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There’s something refreshing about Pinterest . What got off the blocks as a narrowly focused social network for women has raced ahead onto the main track. It is the third most popular social network today. Without a doubt, it’s the image boards. It is an artful eyeful that saves us the labor of reading through serpentine feeds.
It doesn’t matter who you are—a blogger interested in food and fashion or a B2B marketer working for a custom plastic molding company —you’ve probably been hearing about Pinterest and how it could be good for your brand. This social phenomenon with skyrocketing popularity rates higher than Twitter, LinkedIn and Google+ combined has become the latest craze for marketers of all kinds, used to increase online exposure and bring in new traffic, as well as connect with others in the industry and enhance a company’s overall image. Yet even as Pinterest’s traffic and membership numbers have continued to grow, for many people, it’s still been the site that doesn’t make much sense. Why is it popular? Why does it matter? What do you need to know?
If you’ve browsed Pinterest ’s "Everything" categories, you may have come across a scandalous photo or two. And some of you aren’t happy about it. The question is: Is the highly public nature of the publishing network itself making this issue problematic? On Friday, we published a poll that asked our community whether they forgave most of Pinterest’s nudity as art, or whether they were offended by nude images in general. We found that the majority of people who have encountered such content consider Pinterest’s nude content art.
Oh, Pinterest… Over the course of the past few months, what was once a colorful haven for Midwestern mothers and Mormons is now an even more colorful haven for even more pin-tastic peeps. The growth has been staggering, even in what many would call an overly social era. But surrounded by Facebook, Twitter, Google+, etc., Pinterest has really made a name for itself .
Pinterest & Marketing
Pinterest & Copyright
According to Experian Hitwise, the Pinterest train keeps rolling and with 21% growth in traffic in Feburary this year, the site has broken into the top 30 for pageviews in the U.S.: Pintererst total US page views increased 21% in Feb-12 & ranks among the top-30 US sites overall in terms of total page views — Experian Hitwise (@Hitwise_US) March 12, 2012 Last month we told you about how Pinterest’s growth may have been breaking records on the web , following a hockey-stick-like growth curve to glory. According to Experian, Pinterest also had 103M visitors from January 12th to February 12th, an increase of 36% during that time period:
By Eddie Wrenn PUBLISHED: 16:25 GMT, 17 May 2012 | UPDATED: 07:35 GMT, 18 May 2012 Social networking site Pinterest has already raised $100million from a group of investors in a deal that reportedly values the three-year-old U.S. company at $1.5 billion. The investors, headed by Japanese online retailing giant Rakuten Inc, means the value of the company has shot up at a staggering rate, following a valuation at the end of last year which pegged the company at $200m. Pinterest is an online scrapbook where users can 'pin' images and follow images by other people. It had less than one million users in May 2011 - but that jumped to about 20million by this April, according to comScore.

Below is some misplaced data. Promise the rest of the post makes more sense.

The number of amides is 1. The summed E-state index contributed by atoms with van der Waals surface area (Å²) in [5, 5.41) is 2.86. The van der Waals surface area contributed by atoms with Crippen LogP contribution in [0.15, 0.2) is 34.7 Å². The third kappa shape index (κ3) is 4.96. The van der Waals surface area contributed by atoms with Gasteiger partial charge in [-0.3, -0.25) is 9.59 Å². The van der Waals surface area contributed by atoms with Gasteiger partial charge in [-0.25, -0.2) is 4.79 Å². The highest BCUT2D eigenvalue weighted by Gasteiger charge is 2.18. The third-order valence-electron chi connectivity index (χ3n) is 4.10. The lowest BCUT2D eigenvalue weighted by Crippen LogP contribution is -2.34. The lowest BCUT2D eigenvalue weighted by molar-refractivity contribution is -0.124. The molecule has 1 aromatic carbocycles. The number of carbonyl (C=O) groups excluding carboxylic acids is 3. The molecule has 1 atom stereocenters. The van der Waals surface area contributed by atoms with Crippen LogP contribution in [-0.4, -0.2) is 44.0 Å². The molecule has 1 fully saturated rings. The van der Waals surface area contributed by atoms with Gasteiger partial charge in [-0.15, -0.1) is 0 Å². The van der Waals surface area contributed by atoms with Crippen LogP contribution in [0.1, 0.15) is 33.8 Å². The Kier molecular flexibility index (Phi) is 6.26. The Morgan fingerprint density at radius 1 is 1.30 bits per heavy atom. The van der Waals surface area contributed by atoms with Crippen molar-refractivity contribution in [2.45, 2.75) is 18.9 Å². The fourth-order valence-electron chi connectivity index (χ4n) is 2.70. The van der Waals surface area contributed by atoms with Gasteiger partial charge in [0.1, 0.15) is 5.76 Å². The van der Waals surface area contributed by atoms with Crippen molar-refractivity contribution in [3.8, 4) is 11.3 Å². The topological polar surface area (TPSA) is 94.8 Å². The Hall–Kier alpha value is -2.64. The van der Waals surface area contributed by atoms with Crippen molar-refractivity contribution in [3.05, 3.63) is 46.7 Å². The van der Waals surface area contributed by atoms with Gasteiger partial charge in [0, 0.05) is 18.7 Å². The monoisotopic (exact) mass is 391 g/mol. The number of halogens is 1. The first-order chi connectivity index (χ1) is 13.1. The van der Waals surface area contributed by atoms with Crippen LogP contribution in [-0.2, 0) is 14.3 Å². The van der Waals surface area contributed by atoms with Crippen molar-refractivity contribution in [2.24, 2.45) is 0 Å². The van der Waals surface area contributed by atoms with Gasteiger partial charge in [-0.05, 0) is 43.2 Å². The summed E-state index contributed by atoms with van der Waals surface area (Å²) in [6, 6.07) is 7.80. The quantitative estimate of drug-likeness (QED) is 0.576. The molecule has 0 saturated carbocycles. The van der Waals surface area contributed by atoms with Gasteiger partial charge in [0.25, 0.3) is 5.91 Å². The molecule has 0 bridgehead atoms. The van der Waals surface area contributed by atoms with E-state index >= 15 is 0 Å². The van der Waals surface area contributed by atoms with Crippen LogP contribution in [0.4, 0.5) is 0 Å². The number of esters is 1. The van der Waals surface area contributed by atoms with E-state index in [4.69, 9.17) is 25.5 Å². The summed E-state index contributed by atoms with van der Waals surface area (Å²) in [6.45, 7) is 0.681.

Digital pin-board site Pinterest is scorching hot. People are pinning like crazy. Publishers are benefiting from an uptick in Pinterest-driven traffic . And venture capitalists are tripping over themselves to get a piece of the social property.
Though it launched nearly two years ago , Pinterest has recently taken the internet by storm with its clean, image-heavy interface and fresh take on social networking. The pinboard-style, taste-sharing website recently hit 10 million unique monthly views faster than any standalone site in U.S. history. The image "pinning" model, on which Pinterest is based, has already spawned nearly a dozen look-alike sites that focus on everything from Jeremy Lin to pornography. But who exactly are the users who have brought Pinterest so quickly to the top of the social heap, and how are they putting the site to use?
Ever find yourself in the rabbit hole of the internet, bookmarking and screengrabbing things you want to buy or images that inspire you? Well, judging from Pinterest's hockey-stick growth , you're not alone in your digital collecting and curating. The invite-only social discovery platform launched in March 2010, the brainchild of Paul Sciarra, Evan Sharp and Ben Silbermann, with the mission to "connect everyone in the world through the 'things' they find interesting," opining that books, recipes and items can bridge the gap between strangers. In October, the site surpassed 421 million pageviews , which means that each of its 3 million users are spending quite a bit of time there, pinning and organizing images to help them plan their weddings, decorate their (oftentimes, dream) homes, create bucket lists and manage an inventory of favorite images — no small feat on the ever-growing web.
As if I didn’t already spend enough time on the Internet, I have fallen prey to another site and have added Pinterest.com to my daily rounds. I had heard about the site months ago but dismissed it. Then, I dipped in for a few minutes and was hooked, line and sinker. At Pinterest, users create online bulletin boards categorized by topics such as gardening, art and travel. As a virtual hunter and gatherer, you spot something on the Internet you’d like to share, “pin” it to one of your bulletin boards, and then the related photograph and site link appear on the Pinterest home page for others to see.